A friendly invasion from five nations engulfed Merseyside in the unforgettable sporting summer of 1996.
Anfield became the home stadium for Italy, Russia and the Czech Republic in the UEFA Euro 96 football championships – and thousands of fans came along too.
Russians arrived by ship, while Italians drove overland and journeyed by air to support their team in Group C of the qualifying stages.
The fourth team in the group, Germany, played their games at Old Trafford. Although they would ultimately win the tournament, they never made it to Merseyside.
Later on, fans from Holland and France streamed into Liverpool for the quarter-final between the two countries at Anfield.
The opening match in Group C was a hard-fought battle between Italy and Russia on Tuesday June 11th watched by a crowd of 35,120.
Italy won 2-1 with two goals from striker Pierluigi Casiraghi in the 5th and 52nd minute. Midfielder Ilya Tsymbalar scored for Russia after 21 minutes.
In the meantime, Germany had beaten the Czech Republic 2-0 at Old Trafford.
Three days later, Italy were in action at Anfield again – this time against a talented Czech Republic side including the outstanding trio of defender Radoslav Latal, midfielder Karel Poborsky and attacker Pavel Kuka. All three made the team of the tournament.
The Czech Republic took the lead in the 5th minute with a goal from another gifted player, Pavel Nedved, but Italy equalized through striker Enrico Chiesa in the 18th minute.
The game was sealed with a goal from defensive midfielder Radek Bejbl in the 35th minute. The Czech Republic won 2-1.
In the meantime, Germany kept up their relentless progress by defeating Russia 3-0 in Manchester.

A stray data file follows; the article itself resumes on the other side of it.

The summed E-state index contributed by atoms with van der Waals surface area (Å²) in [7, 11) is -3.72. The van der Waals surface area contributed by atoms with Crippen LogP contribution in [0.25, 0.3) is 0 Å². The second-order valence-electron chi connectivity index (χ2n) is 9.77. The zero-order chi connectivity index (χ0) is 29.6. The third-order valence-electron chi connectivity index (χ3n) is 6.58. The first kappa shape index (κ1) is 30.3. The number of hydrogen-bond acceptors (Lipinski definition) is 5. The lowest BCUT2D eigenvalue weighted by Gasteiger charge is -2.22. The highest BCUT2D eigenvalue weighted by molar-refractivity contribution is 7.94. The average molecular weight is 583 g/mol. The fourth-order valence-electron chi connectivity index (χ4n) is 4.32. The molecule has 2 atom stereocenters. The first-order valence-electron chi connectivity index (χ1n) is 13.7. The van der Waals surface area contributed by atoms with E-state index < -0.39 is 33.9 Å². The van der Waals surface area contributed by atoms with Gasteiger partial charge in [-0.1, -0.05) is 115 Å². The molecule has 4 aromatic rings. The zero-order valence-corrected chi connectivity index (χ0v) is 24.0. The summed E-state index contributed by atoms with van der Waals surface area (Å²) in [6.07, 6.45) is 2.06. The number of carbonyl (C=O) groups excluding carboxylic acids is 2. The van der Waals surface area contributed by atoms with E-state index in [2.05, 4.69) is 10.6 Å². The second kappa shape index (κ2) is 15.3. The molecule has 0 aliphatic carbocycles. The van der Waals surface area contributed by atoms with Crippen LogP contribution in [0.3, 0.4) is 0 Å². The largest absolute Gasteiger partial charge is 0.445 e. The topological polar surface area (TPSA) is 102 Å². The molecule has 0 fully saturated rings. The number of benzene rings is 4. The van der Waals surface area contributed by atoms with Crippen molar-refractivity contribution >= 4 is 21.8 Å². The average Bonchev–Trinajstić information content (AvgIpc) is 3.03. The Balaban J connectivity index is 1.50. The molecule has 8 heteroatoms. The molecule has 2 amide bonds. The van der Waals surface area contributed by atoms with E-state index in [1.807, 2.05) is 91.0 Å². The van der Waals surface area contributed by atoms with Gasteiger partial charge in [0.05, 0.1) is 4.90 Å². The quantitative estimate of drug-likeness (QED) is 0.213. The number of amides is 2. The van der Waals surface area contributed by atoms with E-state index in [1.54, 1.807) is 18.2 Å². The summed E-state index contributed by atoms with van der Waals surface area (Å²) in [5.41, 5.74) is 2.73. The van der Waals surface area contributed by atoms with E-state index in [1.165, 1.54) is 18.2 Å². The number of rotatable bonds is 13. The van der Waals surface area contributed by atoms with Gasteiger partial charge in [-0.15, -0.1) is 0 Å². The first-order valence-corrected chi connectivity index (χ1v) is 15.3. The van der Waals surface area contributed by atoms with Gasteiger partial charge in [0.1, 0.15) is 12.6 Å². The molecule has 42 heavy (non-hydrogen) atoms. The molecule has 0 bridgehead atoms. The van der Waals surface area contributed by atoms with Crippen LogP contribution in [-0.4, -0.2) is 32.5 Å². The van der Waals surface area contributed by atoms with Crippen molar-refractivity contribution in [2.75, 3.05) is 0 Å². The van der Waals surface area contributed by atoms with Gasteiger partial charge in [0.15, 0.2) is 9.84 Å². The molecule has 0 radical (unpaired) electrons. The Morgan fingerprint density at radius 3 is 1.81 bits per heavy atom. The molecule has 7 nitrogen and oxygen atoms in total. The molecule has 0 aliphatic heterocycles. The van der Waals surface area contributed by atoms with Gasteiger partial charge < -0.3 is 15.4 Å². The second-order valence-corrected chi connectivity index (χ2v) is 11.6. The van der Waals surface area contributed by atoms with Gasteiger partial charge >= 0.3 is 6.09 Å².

The final group game at Anfield on June 19th was a thrilling 3-3 draw between Russia and the Czech Republic, who finished on four points.
At the same time, over at Old Trafford, Italy were fighting to stay in the competition against group leaders Germany. The result was a 0-0 draw with Zola failing to convert a penalty.
Although Italy also had four points, they went out thanks to losing to the Czech Republic in their head-to-head match.
There would be one more game to play at Anfield – the quarter final between France and the Netherlands on June 22nd. Liverpool was awash with orange as the Dutch supporters arrived in the city along with the blue, white and red of the French.
Played in front of 37,465 spectators, the game was locked at 0-0 after extra time. But France won the penalty shoot-out 5-4 after Clarence Seedorf missed for Holland.
Away from Merseyside, home nation England were enjoying a brilliant run in the competition with three Liverpool players in the squad – midfielders Steve McManaman and Jamie Redknapp and striker Robbie Fowler.
Bootle-born McManaman played extensively and ended up in the team of the tournament. He was involved in three of England’s four goals in their landmark 4-1 victory over Holland in the group stages.
He was also shortlisted for the Most Valuable Player award behind the eventual winner, Germany’s Jurgen Klinsmann.
England’s Euro 96 ended at Wembley on June 26th when they were knocked out, once again, by Germany. With the match drawn at 1-1 after extra time, England lost 6-5 in the penalty shoot-out.
It could have been so different if Darren Anderton had converted McManaman’s cross in the final minutes of extra time instead of hitting the post with his shot.
Oddly enough, it was two Group C teams – West Germany and the Czech Republic – who contested the final at Wembley on June 30th.
Germany won 2-1 thanks to a golden goal from Oliver Bierhoff in extra time.
The Czech Republic’s goal came from a player who would go on to make a big impact for Liverpool in his own right – attacking midfielder Patrik Berger.
He spent seven years at Anfield from 1996 to 2003, scoring 28 goals in 148 league appearances for the Reds.
*Hundreds of pictures from an unforgettable decade are packed into Clive Hardy’s fascinating book Around Merseyside in the 1960s. It’s available at £9.99 plus postage and packaging.
Just go to inostalgia.co.uk to place your order or ring the hotline on 01928 503777.